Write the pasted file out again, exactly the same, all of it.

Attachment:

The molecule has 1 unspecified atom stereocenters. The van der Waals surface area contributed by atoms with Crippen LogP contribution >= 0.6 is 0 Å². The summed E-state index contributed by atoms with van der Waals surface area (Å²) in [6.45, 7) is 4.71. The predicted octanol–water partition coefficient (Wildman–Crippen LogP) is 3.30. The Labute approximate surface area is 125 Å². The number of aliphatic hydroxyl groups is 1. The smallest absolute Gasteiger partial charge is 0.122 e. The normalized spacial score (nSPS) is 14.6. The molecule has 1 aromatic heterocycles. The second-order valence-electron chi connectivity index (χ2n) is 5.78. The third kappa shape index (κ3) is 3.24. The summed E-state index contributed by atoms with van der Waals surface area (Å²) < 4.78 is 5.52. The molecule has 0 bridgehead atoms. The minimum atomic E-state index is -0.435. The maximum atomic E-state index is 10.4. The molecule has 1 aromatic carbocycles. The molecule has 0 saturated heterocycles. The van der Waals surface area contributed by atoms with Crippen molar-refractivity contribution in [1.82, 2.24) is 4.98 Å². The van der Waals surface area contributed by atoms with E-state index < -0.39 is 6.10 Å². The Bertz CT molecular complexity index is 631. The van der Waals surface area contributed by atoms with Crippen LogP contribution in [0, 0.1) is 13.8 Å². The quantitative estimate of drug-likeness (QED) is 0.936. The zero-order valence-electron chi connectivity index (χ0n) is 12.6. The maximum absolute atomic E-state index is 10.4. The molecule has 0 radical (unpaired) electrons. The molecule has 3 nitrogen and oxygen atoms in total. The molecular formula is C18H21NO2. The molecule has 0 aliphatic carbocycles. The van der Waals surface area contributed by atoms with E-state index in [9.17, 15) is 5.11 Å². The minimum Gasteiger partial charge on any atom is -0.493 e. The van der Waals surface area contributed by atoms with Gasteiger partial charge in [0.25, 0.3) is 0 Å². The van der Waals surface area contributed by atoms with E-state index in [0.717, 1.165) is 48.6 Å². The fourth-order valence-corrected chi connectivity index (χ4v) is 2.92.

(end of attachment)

The molecule has 1 unspecified atom stereocenters. The van der Waals surface area contributed by atoms with Crippen LogP contribution >= 0.6 is 0 Å². The summed E-state index contributed by atoms with van der Waals surface area (Å²) in [6.45, 7) is 4.71. The predicted octanol–water partition coefficient (Wildman–Crippen LogP) is 3.30. The Labute approximate surface area is 125 Å². The number of aliphatic hydroxyl groups is 1. The smallest absolute Gasteiger partial charge is 0.122 e. The normalized spacial score (nSPS) is 14.6. The molecule has 1 aromatic heterocycles. The second-order valence-electron chi connectivity index (χ2n) is 5.78. The third kappa shape index (κ3) is 3.24. The summed E-state index contributed by atoms with van der Waals surface area (Å²) < 4.78 is 5.52. The molecule has 0 bridgehead atoms. The minimum atomic E-state index is -0.435. The maximum atomic E-state index is 10.4. The molecule has 1 aromatic carbocycles. The molecule has 0 saturated heterocycles. The van der Waals surface area contributed by atoms with Crippen molar-refractivity contribution in [1.82, 2.24) is 4.98 Å². The van der Waals surface area contributed by atoms with E-state index < -0.39 is 6.10 Å². The Bertz CT molecular complexity index is 631. The van der Waals surface area contributed by atoms with Crippen LogP contribution in [0, 0.1) is 13.8 Å². The quantitative estimate of drug-likeness (QED) is 0.936. The zero-order valence-electron chi connectivity index (χ0n) is 12.6. The maximum absolute atomic E-state index is 10.4. The molecule has 0 radical (unpaired) electrons. The molecule has 3 nitrogen and oxygen atoms in total. The molecular formula is C18H21NO2. The molecule has 0 aliphatic carbocycles. The van der Waals surface area contributed by atoms with E-state index in [9.17, 15) is 5.11 Å². The minimum Gasteiger partial charge on any atom is -0.493 e. The van der Waals surface area contributed by atoms with Gasteiger partial charge in [0.25, 0.3) is 0 Å². The van der Waals surface area contributed by atoms with E-state index in [0.717, 1.165) is 48.6 Å². The fourth-order valence-corrected chi connectivity index (χ4v) is 2.92.